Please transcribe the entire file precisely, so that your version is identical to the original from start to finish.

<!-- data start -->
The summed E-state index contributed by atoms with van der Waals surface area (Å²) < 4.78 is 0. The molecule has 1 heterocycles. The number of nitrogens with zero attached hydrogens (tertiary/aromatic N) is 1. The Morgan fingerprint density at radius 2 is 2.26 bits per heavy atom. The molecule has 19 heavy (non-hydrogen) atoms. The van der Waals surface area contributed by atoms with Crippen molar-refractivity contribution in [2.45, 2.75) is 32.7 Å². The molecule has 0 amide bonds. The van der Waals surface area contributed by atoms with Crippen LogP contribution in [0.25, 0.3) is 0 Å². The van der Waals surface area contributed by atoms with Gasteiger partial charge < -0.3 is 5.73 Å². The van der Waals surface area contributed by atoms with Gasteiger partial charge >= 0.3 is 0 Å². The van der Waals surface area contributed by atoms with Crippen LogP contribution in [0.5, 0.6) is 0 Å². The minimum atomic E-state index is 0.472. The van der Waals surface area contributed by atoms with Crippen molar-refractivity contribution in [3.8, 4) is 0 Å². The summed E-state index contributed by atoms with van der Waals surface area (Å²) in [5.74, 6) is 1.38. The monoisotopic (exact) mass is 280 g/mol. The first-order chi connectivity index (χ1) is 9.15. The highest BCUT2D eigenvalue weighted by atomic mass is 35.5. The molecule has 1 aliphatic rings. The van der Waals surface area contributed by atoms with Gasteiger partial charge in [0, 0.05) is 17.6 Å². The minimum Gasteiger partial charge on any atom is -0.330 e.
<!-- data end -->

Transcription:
The summed E-state index contributed by atoms with van der Waals surface area (Å²) < 4.78 is 0. The molecule has 1 heterocycles. The number of nitrogens with zero attached hydrogens (tertiary/aromatic N) is 1. The Morgan fingerprint density at radius 2 is 2.26 bits per heavy atom. The molecule has 19 heavy (non-hydrogen) atoms. The van der Waals surface area contributed by atoms with Crippen molar-refractivity contribution in [2.45, 2.75) is 32.7 Å². The molecule has 0 amide bonds. The van der Waals surface area contributed by atoms with Crippen LogP contribution in [0.25, 0.3) is 0 Å². The van der Waals surface area contributed by atoms with Gasteiger partial charge < -0.3 is 5.73 Å². The van der Waals surface area contributed by atoms with Gasteiger partial charge >= 0.3 is 0 Å². The van der Waals surface area contributed by atoms with Crippen LogP contribution in [0.5, 0.6) is 0 Å². The minimum atomic E-state index is 0.472. The van der Waals surface area contributed by atoms with Crippen molar-refractivity contribution in [3.8, 4) is 0 Å². The summed E-state index contributed by atoms with van der Waals surface area (Å²) in [5.74, 6) is 1.38. The monoisotopic (exact) mass is 280 g/mol. The first-order chi connectivity index (χ1) is 9.15. The highest BCUT2D eigenvalue weighted by atomic mass is 35.5. The molecule has 1 aliphatic rings. The van der Waals surface area contributed by atoms with Gasteiger partial charge in [0, 0.05) is 17.6 Å². The minimum Gasteiger partial charge on any atom is -0.330 e.